I think the Health and Safety issues relate to paper pulp products. The beauty of rag is that it’s used in place of wood pulp. High rag content paper should be “greener” than all-pulp paper. I’d love to be corrected on this, but I think it all comes down to price. From what I can tell from limited research, no one but a handful of hobbyists make rag paper any more. Even the “watermark” paper used for typical letterhead is now all-pulp and just run through textured rollers to make it feel like “parchment paper”.
    I’d love to hear from an expert in the industry as to the economics and H&S aspects of all this. But I suspect they know all too well the size of this market and due to the economies of scale, producing old-fashioned “India paper” could add as much as $1000 per Bible to the price. At that point, even many of us enthusiasts would evaporate out of the market.
    This may be analogous to making screws with a lathe instead of rolling them. Any perceived benefit just can’t justify the cost.

  24. I highly recommend visiting 1) used book stores, 2) flea markets, 3) yard sales, 4)estate sales, and 5) church sales to purchase a Bible.
    I have bought better quality Bibles at my local used book store for a fraction of a fraction of the cost that I have paid online for a newer and poorer print. The paper, print, and illustration quality of older Bibles exceeds what’s on the market now; it’s worth your effort to make some inquiries the next time you’re at a yard sale or walking around downtown. Granted, you most likely won’t find the newer ESV translation second-hand, but you’d be surprised what turns up at your local garage sale or antique show if you are paying attention. eBay and Craigslist are fine, but I think you can strike gold closer to home.
    The best piece of advice I could offer the Bible hunter is this: if you don’t see it, don’t be afraid to ask for it. A Bible isn’t one of the first things that come to mind when people are trying to clean out grandma’s house, organizing a spring yard sale, or planning to move some “big ticket” items at a flea market. Unfortunately, many people think you’re crazy just to read the Bible let alone pay money for one so don’t expect to see a Bible sitting on the sale table. Ask them if they have any Bibles for sale. You’ll be happy you did.

  25. Local Church Bible publishers (www.localchurchbiblepublishers.com) have good quality Bibles in very affordable prices. Probably the highest price is at $55.00 with the quality of Bibles that would normally be bought for $150.00.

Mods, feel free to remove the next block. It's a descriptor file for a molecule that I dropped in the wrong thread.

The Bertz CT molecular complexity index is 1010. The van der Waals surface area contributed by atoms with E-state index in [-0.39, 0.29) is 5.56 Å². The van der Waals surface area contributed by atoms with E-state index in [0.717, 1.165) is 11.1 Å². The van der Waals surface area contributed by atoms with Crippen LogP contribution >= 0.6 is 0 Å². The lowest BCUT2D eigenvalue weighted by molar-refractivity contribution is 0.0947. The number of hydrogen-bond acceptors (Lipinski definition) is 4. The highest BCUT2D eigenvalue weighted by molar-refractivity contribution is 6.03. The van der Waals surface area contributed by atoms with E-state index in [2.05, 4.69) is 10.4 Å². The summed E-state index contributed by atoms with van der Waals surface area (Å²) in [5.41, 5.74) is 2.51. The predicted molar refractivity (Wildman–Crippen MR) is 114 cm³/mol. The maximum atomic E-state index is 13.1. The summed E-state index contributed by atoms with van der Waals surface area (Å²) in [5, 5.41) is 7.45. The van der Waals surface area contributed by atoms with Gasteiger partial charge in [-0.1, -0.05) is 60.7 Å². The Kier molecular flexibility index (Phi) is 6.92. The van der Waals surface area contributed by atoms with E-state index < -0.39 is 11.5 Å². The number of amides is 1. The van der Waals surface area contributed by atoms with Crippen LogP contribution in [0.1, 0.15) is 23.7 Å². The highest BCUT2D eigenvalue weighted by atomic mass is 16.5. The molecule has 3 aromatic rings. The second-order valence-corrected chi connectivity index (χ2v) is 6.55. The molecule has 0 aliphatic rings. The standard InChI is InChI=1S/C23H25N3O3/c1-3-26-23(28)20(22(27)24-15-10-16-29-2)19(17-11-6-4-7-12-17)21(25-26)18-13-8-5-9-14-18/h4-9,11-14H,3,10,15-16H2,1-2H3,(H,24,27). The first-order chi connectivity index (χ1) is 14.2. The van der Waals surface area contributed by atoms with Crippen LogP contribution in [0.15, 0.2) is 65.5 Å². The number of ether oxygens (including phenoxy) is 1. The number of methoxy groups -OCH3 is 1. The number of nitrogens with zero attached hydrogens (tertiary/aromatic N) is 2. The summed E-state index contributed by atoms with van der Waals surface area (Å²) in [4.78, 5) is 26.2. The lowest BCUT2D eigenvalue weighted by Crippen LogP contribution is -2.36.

26. I am very happy to see your blog. I t is very well. Thank you you post it. If you have time please post more.

  27. I am considering buying a Crossway Pew Bible, which is supposed to have 27 lb paper, and doing a custom rebind. The only problem is that it is probably not a sewn binding, which may result in a rebound bible that does not open totally flat.

  28. This web page really hit a nerve – RIGHT ON, Mark!
    I bought a Cambridge blue hardcover, black letter, standard text KJV about 8 years a go and loved its simple, very readable and dignified font, 8 pt Antique Old Style No. 3.
    I wore this Bible out, then scoured the web to purchase another – I finally found it [http://tinyurl.com/3qqt9e7], but when it arrived, what a disappointment! – the same Bible is now published on onion skin paper with tons of bleed through.
    I once read, Scripture without comment is the sun whence all teachers receive their light., and thought this simple black-letter standard text edition would fill that need precisely.
    I’m on a mission to find this Bible on better paper like my original.
    Thank you, Mark, for your in depth understanding of an important, vital and neglected issue!

  29. I was reading in Matthew today in a “newer” study Bible wondering if I needed new glasses. There is a difference in Bible papers. My Old Scofield has little “bleed through” and pages don’t wrinkle up as easily as newer papers seem to. The old papers seem to be more user friendly. Rounded page corners also don’t fold over as quickly. Maybe this is a bigger problem than we realize, if modern Bible printing and paper have become a handicap to Bible reading. Ken in Chicago

  30. You nailed it, Ken. Search this blog for “paper” and you’ll find lots of comments like yours. The day of rag content paper appears gone (well, except for currency). And I believe they’re using cheap substitutes for TiO2 making the paper even more transparent. They could make up for this sorry state of affairs by using thicker paper, but the market seems to want “thinline” more than they want a readable product. I’m afraid the blame lies more with us for buying this junk, not the publishers out to maximize their profits.
    There’s a lot to be said for buying old product (watch local booksales and the ‘net) and hope the leather can be rejuvenated with Lexol or equivalent. So much of what’s sold today, even at high prices, has just awful paper compared to that of a couple decades ago.
    But most leather Bibles still have rounded page corners. I would hope only a entry-level hardback or “giveaway” paperback would have square edges.